A large haul of precursor chemicals in Laos since the end of last year has revealed the new recipe being used by the methamphetamine cooks of Asia and the routes crime groups are using to get raw materials from Chinese factories, through Thai ports and into the narcotics labs of the Golden Triangle.
Meth production in the region has gone into overdrive since Myanmar’s February 1 military coup unsettled the complex balance of power in the Golden Triangle, an area dominated by warlords, armed militias, gunrunners and drug traffickers, say law enforcement officials.
Laos, Myanmar and Thailand are within this mountainous corner. Laos and Myanmar share a border with China.
Thailand, the main route for Myanmar meth to the Asia-Pacific, has so far this year seized more than 300 million meth pills known as “yaba,” or crazy medicine, and nearly 20 tons of the highly addictive crystal meth, or “ice” — double last year’s haul over the same period, according to Thai drug authorities.
It is the consequence of ruptured cease-fires among Myanmar’s ethnic rebel groups as a result of the coup that ousted the government of Aung San Suu Kyi.
“Fighting in Myanmar near the drug production sites is forcing out the products at a higher volume than usual,” according to Police Major General Pornchai Charoenwong, deputy commissioner of Thailand’s Narcotics Suppression Bureau (NSB).
The drugs flow through Thailand, but then sweep out to the Asia-Pacific, officials say.
In mid-May, the Australian Border Force found 316 kilograms of ice with a street value of nearly $80 million packed inside a shipment of immersion heaters and barbecues originating from a Thai port.
But changes in production are most immediately felt by Myanmar’s neighbors.
Laos is the poor, landlocked Communist-run neighbor to Myanmar’s Shan State, where most of the meth is manufactured.
It is the key route into the Golden Triangle for precursor chemicals, as well as the main exit point for the end product — the highly addictive synthetic drugs to the Asia-Pacific market.
Authorities there recently revealed a seizure of 200 tons of precursors. The stash included 72 tons of made-in-China propionyl chloride, a new ingredient or a “pre-precursor” transported through Vietnam and captured in Bokeo, Laos, the gateway to Myanmar drug factories.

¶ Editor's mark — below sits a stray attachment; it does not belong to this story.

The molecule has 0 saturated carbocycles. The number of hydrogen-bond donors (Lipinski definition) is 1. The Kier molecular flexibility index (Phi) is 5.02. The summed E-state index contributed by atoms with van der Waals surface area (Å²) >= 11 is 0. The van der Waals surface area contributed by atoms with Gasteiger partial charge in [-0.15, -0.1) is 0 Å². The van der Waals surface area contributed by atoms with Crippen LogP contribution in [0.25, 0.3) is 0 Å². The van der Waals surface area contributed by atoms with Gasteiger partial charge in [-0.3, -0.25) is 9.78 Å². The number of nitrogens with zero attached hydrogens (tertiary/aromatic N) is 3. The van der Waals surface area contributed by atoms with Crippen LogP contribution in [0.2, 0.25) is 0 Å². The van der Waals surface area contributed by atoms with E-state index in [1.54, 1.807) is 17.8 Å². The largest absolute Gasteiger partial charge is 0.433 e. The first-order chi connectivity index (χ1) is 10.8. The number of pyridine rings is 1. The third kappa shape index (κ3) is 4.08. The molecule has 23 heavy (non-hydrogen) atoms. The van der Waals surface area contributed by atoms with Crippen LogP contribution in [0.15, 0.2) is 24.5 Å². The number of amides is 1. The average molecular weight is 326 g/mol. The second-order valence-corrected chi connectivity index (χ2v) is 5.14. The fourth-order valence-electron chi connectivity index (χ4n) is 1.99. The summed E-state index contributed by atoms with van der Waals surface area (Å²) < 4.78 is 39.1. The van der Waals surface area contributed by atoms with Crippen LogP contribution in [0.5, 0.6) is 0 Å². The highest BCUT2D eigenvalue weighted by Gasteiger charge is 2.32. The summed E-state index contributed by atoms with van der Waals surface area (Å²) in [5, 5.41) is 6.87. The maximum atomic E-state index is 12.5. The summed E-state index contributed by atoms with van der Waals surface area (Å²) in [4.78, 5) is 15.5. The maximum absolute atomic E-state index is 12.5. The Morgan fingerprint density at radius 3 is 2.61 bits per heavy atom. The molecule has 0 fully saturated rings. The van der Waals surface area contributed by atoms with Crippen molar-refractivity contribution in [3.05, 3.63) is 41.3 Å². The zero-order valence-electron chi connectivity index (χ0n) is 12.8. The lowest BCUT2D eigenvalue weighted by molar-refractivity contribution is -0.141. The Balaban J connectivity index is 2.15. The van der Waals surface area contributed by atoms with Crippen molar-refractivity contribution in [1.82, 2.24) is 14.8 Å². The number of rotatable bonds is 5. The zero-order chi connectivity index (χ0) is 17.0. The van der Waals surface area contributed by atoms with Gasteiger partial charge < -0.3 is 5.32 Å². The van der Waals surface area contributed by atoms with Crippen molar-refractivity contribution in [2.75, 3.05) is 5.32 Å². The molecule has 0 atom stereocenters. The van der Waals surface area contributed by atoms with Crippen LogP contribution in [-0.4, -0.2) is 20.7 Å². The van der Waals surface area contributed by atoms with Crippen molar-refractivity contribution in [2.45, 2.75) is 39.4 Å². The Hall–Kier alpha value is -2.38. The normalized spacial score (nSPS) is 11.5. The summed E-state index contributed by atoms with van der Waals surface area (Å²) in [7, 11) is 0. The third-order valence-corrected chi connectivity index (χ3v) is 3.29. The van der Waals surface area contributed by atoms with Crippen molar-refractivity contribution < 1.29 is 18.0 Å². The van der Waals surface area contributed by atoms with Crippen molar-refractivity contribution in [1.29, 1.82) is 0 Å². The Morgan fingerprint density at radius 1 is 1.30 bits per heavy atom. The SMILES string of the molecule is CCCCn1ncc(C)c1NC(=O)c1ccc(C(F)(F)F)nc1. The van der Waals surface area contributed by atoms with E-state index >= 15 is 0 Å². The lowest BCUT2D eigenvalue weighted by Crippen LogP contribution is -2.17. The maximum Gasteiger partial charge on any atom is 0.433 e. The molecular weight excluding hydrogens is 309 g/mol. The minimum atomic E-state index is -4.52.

“You can only imagine the amount of drugs that volume of precursors can make,” a Laos official told VOA News on the condition of anonymity.
Curse of the precursors
The highly flammable liquid is not banned — unlike traditional meth staples ephedrine and pseudoephedrine (used in cold remedies) — and its appearance heading into the Golden Triangle shows the ability of drug networks to “shift gears,” said Jeremy Douglas, regional representative with the U.N.’s Office of Drugs and Crime.
“They have long been creative smugglers, but they are now bypassing stringent chemical controls and producing precursors using pre-precursors — not easy, and it signals sophistication and knowledge not seen elsewhere,” Douglas said.
Precursors pose a complicated cross-border challenge, with some controlled, others entirely legal in normal industrial use.
Thailand is a major entry point for the huge tonnage needed by the drug production zones but struggles to keep on top of the flow of containers full of chemicals — an issue only likely to get worse as infrastructure improves.
Drug traffickers exploit “loopholes” in customs’ laws, a Thai drug official told VOA News, requesting anonymity.
“We’re a transit point, so customs has no authority to open the container for inspection without a warrant, or at least a good reason,” the official said.
“So, these precursors are unloaded at the port onto trucks set for Laos with no problems.”
The same Thai ports — especially Laem Chabang in the eastern seaboard — are being used to move the finished product of crystal meth out to the most expensive markets.
The recent Australian meth haul was traced to a boat that left Laem Chabang.
As Myanmar slumps deeper into chaos, and armed rebel groups hunt money to stockpile guns to fight the army known as the Tatmadaw, drug experts say stemming the flow of precursors is the only way to slow drug production.
Until then, regional police fear the flow of drugs from the Golden Triangle is going to worsen, with the crime bosses at the apex of an estimated trade worth up to $60 billion a year so rich and connected they remain beyond arrest.
“You can never really take down these networks,” Montree Yimyam, commissioner of Thailand’s Narcotics Suppression Bureau, told reporters.